Dying trees may exacerbate climate change
Forests could emit more carbon than they store if temperatures rise.
Forestry experts have again warned that climate change could transform forests from sinks to sources of carbon. The carbon storing capacity of global forests could be lost entirely if the earth heats up 2.5° Celsius above pre-industrial levels, according to a new report1.
The analysis by the International Union of Forest Research Organizations (IUFRO) is a synthesis of existing information. "This is the first time it has been put together on a global scale," says Alexander Buck, IUFRO deputy executive director, in Vienna. "It is the most thorough assessment of the negative and positive effects of climate change on the world's forests."
The report examines how four different forest types — boreal, temperate, tropical and sub-tropical — would be affected under four climate-change scenarios: unavoidable, stable, growth and fast growth. Growth and fast growth correspond to business-as-usual emissions, with fast growth representing the pattern of high emissions observed since 2000. Under these two scenarios, forests will have difficulty adapting to climate change.
Droughts, insect invasions, fires and storms would cause widespread forest destruction. "The impacts of these fires and pest infestations will lead to an additional release of carbon into the atmosphere, which again exacerbates climate change," says Buck.
In a warmer world, subtropical and southern temperate forests such as those in the western United States, northern China, southern Europe, the Mediterranean and Australia will experience more intense and frequent droughts, increasing the incidence of fire and pests. This would lead to more carbon being released — a recent report in Science2 found that a 2005 drought in the Amazon basin released about 1.2 billion–1.6 billion tonnes of carbon (See 'Climate change crisis for rainforests').
The coniferous forests of Canada, Finland, Russia and Sweden that make up the boreal region are expected to experience more warming than forests in the equatorial zone. Although warmer temperatures could initially fuel a northward expansion of the forest, the short-term positive impacts would be cancelled out by damage from increased insect invasions, fires and storms.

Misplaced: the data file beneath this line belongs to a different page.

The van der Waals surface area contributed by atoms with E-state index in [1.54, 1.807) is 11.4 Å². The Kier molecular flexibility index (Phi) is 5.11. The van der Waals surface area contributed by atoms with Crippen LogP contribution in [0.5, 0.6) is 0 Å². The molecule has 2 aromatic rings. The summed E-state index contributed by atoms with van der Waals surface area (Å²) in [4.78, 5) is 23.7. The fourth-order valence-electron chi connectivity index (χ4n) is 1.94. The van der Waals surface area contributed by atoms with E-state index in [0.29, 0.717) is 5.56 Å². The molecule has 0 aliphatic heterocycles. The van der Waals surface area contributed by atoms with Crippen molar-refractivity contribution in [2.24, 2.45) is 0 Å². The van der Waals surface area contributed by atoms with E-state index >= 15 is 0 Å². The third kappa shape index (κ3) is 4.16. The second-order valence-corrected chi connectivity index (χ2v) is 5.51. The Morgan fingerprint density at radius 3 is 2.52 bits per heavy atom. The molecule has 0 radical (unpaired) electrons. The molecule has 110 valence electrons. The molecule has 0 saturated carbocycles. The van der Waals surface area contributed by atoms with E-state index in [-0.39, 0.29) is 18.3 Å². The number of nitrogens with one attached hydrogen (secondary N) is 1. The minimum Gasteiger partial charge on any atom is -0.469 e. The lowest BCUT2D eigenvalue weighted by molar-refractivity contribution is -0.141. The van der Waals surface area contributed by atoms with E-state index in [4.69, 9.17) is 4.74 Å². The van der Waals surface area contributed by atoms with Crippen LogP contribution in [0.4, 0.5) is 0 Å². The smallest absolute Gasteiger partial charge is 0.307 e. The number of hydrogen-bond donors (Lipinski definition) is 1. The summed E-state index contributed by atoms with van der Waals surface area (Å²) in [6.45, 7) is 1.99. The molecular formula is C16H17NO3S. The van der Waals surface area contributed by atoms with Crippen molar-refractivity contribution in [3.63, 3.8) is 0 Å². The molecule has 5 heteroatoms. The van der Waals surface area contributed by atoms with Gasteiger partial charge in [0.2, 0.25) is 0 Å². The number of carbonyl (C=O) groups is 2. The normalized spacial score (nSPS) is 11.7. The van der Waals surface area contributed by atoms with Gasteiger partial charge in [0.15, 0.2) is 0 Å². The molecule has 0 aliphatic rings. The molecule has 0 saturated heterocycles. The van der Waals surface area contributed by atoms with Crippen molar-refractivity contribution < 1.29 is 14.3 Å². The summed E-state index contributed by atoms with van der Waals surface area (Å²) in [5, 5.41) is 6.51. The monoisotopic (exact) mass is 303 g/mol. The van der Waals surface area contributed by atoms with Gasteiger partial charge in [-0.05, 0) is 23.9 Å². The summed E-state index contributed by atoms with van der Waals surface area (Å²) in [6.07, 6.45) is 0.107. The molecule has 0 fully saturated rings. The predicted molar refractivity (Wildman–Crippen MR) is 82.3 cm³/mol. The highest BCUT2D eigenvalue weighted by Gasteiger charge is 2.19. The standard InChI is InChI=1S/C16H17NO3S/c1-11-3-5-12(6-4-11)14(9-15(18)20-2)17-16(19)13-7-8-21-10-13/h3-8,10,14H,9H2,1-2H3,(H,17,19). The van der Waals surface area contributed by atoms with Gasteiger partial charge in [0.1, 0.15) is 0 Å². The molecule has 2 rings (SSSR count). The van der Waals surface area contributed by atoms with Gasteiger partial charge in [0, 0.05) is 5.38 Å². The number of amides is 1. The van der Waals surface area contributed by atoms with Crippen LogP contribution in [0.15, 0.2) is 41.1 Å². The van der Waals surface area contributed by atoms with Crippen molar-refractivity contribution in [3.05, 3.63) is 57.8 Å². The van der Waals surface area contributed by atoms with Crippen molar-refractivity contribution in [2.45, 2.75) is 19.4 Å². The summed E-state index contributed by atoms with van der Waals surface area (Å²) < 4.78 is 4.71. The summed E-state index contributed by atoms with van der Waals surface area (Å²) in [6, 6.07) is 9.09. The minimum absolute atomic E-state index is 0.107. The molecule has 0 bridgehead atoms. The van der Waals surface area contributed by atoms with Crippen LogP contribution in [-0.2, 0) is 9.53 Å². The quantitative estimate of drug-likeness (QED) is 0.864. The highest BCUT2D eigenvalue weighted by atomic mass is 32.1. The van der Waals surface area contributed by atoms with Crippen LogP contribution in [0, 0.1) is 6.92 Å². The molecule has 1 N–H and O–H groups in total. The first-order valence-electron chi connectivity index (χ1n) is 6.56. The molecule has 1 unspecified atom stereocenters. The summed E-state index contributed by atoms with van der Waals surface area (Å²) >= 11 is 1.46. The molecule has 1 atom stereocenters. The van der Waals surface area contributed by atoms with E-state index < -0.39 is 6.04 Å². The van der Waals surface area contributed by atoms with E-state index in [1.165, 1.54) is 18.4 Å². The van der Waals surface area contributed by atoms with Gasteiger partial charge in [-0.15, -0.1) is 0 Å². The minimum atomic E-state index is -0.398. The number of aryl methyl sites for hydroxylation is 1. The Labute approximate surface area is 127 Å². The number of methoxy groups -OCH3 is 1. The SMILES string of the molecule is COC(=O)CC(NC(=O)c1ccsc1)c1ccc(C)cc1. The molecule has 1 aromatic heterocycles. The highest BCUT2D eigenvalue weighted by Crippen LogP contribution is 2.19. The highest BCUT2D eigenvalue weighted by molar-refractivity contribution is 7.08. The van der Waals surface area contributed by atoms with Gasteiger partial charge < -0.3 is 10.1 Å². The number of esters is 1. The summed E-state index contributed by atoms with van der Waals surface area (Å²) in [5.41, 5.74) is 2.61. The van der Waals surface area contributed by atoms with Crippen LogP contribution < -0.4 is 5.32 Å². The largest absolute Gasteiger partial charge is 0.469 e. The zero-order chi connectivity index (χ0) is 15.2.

The shift from sink to source is already happening. The mountain pine beetle has devastated the forests of western Canada. The outbreak currently covers 14 million hectares — roughly 3.5 times the size of Switzerland, says Allan Carroll, an insect ecologist with the Canadian Forest Service in Victoria, British Columbia. By 2020, the projected end of the outbreak, about 270 megatonnes of carbon will have been emitted to the atmosphere3. "That's the equivalent of five years of emissions from the entire transportation sector in Canada," says Carroll.
The report stresses that sustainable forest-management practices urgently need to be put in place around the globe to reduce the vulnerability of forests to climate change. This could, for example, include changing forest management practices to allow controlled burning of woodland. To date, fire-prevention policies in regions such as western North America have sought to suppress forest fires altogether — leaving forests more susceptible to large-scale fires and insect attack.
"So few forests are being managed sustainably, particularly in tropical regions, and there is little being done to monitor the impacts of climate change on forests," says John Innes, a forestry expert at the University of British Columbia in Vancouver, and one of the report's authors.
The report will be presented at the United Nations Forum on Forests, which meets in New York from 20 April to 1 May. Buck says the report could have an impact on future climate negotiations, including the Copenhagen climate conference in December. "The climate convention is focused on reducing emissions from deforestation, but it has not adequately considered the problem of adaptation. Policy-makers have indicated that they need more information for their negotiations," he adds.
Carroll thinks that some governments are now ready to listen. "The mountain pine beetle outbreak and the climate signal associated with it is the canary in the coal mine about future disturbances. It's caused jurisdictions to perk up and take notice," says Carroll.
- Seppälä, R., Buck, A. & Katila, P. (eds) Adaptation of Forests and People to Climate Change — A Global Assessment Report. IUFRO World Series Volume 22 (IUFRO, 2009).
- Philips, O. L. et al. Science 323, 1344–1347 (2009).
- Kurz, W. A. et al. Nature 452, 987–990 (2008).